Victoria Samson, the head of Secure World Foundation’s Washington Office, noted that there are a lot of questions about public reports regarding the Chinese test, adding that “calling it ‘breaking the laws of physics’ does not lead to rational scrutiny.”
While US officials keep saying that the HGV is nuclear-capable, the Pentagon has released no information on how officials have determined that. Samson — whose organization publishes an annual study on Global Counterspace Capabilities — further stressed that up to now, China is known only to have been testing a conventional HGV, the DF-ZF.
Wright added that there is a reason to be concerned that those worried about the lack of investment by the DOD in hypersonics are hyping both Russian and Chinese progress as a way to generate more fear. That would result in more funding, Breaking Defense reported.
“I have been told by others following the debate on these issues that those in the US who want to pursue hypersonic weapons have been really playing up the Russian and Chinese ‘lead’ in the field as a motivating factor,” he said.
“The Pentagon may have been surprised that China would conduct a test like this – although [Beijing] has been open about trying to counter US defenses – but it could not have been surprised about the technology used,” Wright added.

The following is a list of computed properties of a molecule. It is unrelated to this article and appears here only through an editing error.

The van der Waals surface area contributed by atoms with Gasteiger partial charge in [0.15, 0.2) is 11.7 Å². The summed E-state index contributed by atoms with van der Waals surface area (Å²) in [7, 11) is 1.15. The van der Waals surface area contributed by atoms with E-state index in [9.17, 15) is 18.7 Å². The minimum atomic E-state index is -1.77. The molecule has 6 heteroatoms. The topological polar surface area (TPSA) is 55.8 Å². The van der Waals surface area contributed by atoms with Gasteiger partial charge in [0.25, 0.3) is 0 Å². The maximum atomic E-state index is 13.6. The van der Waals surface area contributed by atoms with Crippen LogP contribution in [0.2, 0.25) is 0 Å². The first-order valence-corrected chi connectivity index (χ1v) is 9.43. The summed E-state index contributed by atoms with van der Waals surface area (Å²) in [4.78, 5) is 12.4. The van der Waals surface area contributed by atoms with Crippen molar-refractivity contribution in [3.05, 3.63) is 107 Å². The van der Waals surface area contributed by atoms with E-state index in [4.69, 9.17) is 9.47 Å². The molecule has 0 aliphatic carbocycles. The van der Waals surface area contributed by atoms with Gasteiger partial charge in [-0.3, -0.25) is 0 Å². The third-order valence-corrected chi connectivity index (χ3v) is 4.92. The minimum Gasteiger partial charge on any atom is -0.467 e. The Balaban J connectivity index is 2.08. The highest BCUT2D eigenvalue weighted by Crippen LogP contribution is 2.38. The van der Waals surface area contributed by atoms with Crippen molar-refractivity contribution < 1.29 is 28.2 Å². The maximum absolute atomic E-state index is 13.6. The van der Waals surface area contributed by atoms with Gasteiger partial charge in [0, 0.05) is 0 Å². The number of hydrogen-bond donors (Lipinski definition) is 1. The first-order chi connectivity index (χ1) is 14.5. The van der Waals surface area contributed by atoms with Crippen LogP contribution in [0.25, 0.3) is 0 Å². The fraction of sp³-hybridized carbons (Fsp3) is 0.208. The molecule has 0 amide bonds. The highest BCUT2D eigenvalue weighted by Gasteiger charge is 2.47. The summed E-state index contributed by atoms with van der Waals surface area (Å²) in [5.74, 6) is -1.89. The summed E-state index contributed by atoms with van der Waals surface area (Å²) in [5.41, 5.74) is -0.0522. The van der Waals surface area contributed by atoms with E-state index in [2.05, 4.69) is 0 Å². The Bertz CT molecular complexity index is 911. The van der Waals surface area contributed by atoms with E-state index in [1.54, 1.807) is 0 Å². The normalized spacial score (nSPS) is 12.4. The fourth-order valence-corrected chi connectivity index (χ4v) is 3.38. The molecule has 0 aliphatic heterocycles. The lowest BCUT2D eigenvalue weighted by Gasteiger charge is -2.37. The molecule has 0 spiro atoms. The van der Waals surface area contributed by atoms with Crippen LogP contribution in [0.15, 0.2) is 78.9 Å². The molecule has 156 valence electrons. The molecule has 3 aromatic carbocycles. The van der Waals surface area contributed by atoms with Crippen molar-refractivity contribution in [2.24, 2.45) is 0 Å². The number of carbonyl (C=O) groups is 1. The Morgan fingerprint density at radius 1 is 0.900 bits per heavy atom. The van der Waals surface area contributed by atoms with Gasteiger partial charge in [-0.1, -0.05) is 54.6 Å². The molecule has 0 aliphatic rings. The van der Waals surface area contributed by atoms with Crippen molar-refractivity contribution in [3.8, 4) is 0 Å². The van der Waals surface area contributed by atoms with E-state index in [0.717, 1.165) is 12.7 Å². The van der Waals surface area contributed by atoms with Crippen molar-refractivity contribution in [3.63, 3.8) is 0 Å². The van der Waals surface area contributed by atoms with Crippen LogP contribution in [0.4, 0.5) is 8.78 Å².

Hypersonic cruise missile
Meanwhile, China isn’t the only country developing hypersonic missile technology. According to Interesting Engineering, Russia claimed earlier this month that it had successfully fired a hypersonic missile from a submarine.
Just a few weeks before the test, the US successfully fired a hypersonic cruise missile. North Korea has also claimed to have carried out its first hypersonic missile test in September.
Traveling at five times the speed of sound, hypersonic missiles are similar to the ballistic variety and can deliver nuclear weapons.
But unlike ballistic missiles that fly high up to space and back down again in an arc, hypersonics fly at lower trajectories and are more maneuverable, making them a difficult target to track and defend against.
Sources: Breaking Defense, Financial Times, Global Securities, US Department of Defense, Interesting Engineering.